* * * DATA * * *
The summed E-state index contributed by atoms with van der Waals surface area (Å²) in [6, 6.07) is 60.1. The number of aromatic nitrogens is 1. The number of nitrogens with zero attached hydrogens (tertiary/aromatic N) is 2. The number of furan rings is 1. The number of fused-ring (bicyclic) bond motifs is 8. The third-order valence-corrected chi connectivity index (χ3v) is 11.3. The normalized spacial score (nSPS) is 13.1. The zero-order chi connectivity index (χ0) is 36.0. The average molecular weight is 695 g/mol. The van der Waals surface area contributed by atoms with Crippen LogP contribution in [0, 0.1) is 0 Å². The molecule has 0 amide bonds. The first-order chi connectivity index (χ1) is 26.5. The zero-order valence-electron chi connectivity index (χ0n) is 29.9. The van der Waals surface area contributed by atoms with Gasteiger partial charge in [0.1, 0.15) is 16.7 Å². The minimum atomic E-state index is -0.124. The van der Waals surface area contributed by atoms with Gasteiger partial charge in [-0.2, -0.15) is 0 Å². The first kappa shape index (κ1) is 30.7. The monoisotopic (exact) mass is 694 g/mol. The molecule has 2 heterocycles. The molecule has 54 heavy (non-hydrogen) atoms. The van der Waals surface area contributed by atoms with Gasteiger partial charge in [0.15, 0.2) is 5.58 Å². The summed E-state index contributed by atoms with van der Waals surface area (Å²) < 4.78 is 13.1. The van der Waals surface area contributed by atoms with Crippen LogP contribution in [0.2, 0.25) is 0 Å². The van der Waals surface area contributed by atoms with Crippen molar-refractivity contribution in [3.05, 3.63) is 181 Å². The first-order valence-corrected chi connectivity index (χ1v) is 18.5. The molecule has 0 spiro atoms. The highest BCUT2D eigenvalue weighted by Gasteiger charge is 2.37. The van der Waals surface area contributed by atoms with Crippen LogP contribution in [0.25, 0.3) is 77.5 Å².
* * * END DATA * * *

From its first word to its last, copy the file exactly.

The summed E-state index contributed by atoms with van der Waals surface area (Å²) in [6, 6.07) is 60.1. The number of aromatic nitrogens is 1. The number of nitrogens with zero attached hydrogens (tertiary/aromatic N) is 2. The number of furan rings is 1. The number of fused-ring (bicyclic) bond motifs is 8. The third-order valence-corrected chi connectivity index (χ3v) is 11.3. The normalized spacial score (nSPS) is 13.1. The zero-order chi connectivity index (χ0) is 36.0. The average molecular weight is 695 g/mol. The van der Waals surface area contributed by atoms with Crippen LogP contribution in [0, 0.1) is 0 Å². The molecule has 0 amide bonds. The first-order chi connectivity index (χ1) is 26.5. The zero-order valence-electron chi connectivity index (χ0n) is 29.9. The van der Waals surface area contributed by atoms with Gasteiger partial charge in [0.1, 0.15) is 16.7 Å². The minimum atomic E-state index is -0.124. The van der Waals surface area contributed by atoms with Gasteiger partial charge in [-0.2, -0.15) is 0 Å². The first kappa shape index (κ1) is 30.7. The monoisotopic (exact) mass is 694 g/mol. The molecule has 2 heterocycles. The molecule has 54 heavy (non-hydrogen) atoms. The van der Waals surface area contributed by atoms with Gasteiger partial charge in [0.15, 0.2) is 5.58 Å². The summed E-state index contributed by atoms with van der Waals surface area (Å²) < 4.78 is 13.1. The van der Waals surface area contributed by atoms with Crippen LogP contribution in [0.2, 0.25) is 0 Å². The van der Waals surface area contributed by atoms with Crippen molar-refractivity contribution in [3.05, 3.63) is 181 Å². The first-order valence-corrected chi connectivity index (χ1v) is 18.5. The molecule has 0 spiro atoms. The highest BCUT2D eigenvalue weighted by Gasteiger charge is 2.37. The van der Waals surface area contributed by atoms with Crippen LogP contribution in [0.25, 0.3) is 77.5 Å².